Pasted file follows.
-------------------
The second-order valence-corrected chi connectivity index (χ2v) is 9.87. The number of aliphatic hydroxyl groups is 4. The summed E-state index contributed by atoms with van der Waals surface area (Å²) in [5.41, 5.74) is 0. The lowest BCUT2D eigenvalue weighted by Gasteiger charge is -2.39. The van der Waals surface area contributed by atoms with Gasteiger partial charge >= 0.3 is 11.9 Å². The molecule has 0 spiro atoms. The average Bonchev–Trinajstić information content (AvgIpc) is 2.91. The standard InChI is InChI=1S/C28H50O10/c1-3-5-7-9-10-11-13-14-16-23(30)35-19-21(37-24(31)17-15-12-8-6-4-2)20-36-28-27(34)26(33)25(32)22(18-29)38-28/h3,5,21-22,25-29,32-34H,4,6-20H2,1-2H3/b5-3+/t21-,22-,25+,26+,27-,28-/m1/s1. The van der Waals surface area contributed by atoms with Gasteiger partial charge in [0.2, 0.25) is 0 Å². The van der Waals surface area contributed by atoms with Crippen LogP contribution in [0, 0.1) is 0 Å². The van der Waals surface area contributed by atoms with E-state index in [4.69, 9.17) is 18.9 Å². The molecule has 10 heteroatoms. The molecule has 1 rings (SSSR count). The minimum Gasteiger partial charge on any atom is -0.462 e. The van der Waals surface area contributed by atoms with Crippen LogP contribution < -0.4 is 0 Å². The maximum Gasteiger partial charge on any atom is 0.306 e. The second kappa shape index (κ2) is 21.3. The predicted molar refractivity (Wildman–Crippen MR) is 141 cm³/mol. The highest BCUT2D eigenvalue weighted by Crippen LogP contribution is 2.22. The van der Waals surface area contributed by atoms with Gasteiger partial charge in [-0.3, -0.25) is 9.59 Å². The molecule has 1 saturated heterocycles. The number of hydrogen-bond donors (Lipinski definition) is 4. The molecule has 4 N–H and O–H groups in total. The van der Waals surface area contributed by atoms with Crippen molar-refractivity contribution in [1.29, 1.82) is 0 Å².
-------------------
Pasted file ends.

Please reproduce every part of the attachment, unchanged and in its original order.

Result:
The second-order valence-corrected chi connectivity index (χ2v) is 9.87. The number of aliphatic hydroxyl groups is 4. The summed E-state index contributed by atoms with van der Waals surface area (Å²) in [5.41, 5.74) is 0. The lowest BCUT2D eigenvalue weighted by Gasteiger charge is -2.39. The van der Waals surface area contributed by atoms with Gasteiger partial charge >= 0.3 is 11.9 Å². The molecule has 0 spiro atoms. The average Bonchev–Trinajstić information content (AvgIpc) is 2.91. The standard InChI is InChI=1S/C28H50O10/c1-3-5-7-9-10-11-13-14-16-23(30)35-19-21(37-24(31)17-15-12-8-6-4-2)20-36-28-27(34)26(33)25(32)22(18-29)38-28/h3,5,21-22,25-29,32-34H,4,6-20H2,1-2H3/b5-3+/t21-,22-,25+,26+,27-,28-/m1/s1. The van der Waals surface area contributed by atoms with Gasteiger partial charge in [0.2, 0.25) is 0 Å². The van der Waals surface area contributed by atoms with Crippen LogP contribution in [0, 0.1) is 0 Å². The van der Waals surface area contributed by atoms with E-state index in [4.69, 9.17) is 18.9 Å². The molecule has 10 heteroatoms. The molecule has 1 rings (SSSR count). The minimum Gasteiger partial charge on any atom is -0.462 e. The van der Waals surface area contributed by atoms with Crippen LogP contribution < -0.4 is 0 Å². The maximum Gasteiger partial charge on any atom is 0.306 e. The second kappa shape index (κ2) is 21.3. The predicted molar refractivity (Wildman–Crippen MR) is 141 cm³/mol. The highest BCUT2D eigenvalue weighted by Crippen LogP contribution is 2.22. The van der Waals surface area contributed by atoms with Gasteiger partial charge in [-0.3, -0.25) is 9.59 Å². The molecule has 1 saturated heterocycles. The number of hydrogen-bond donors (Lipinski definition) is 4. The molecule has 4 N–H and O–H groups in total. The van der Waals surface area contributed by atoms with Crippen molar-refractivity contribution in [1.29, 1.82) is 0 Å².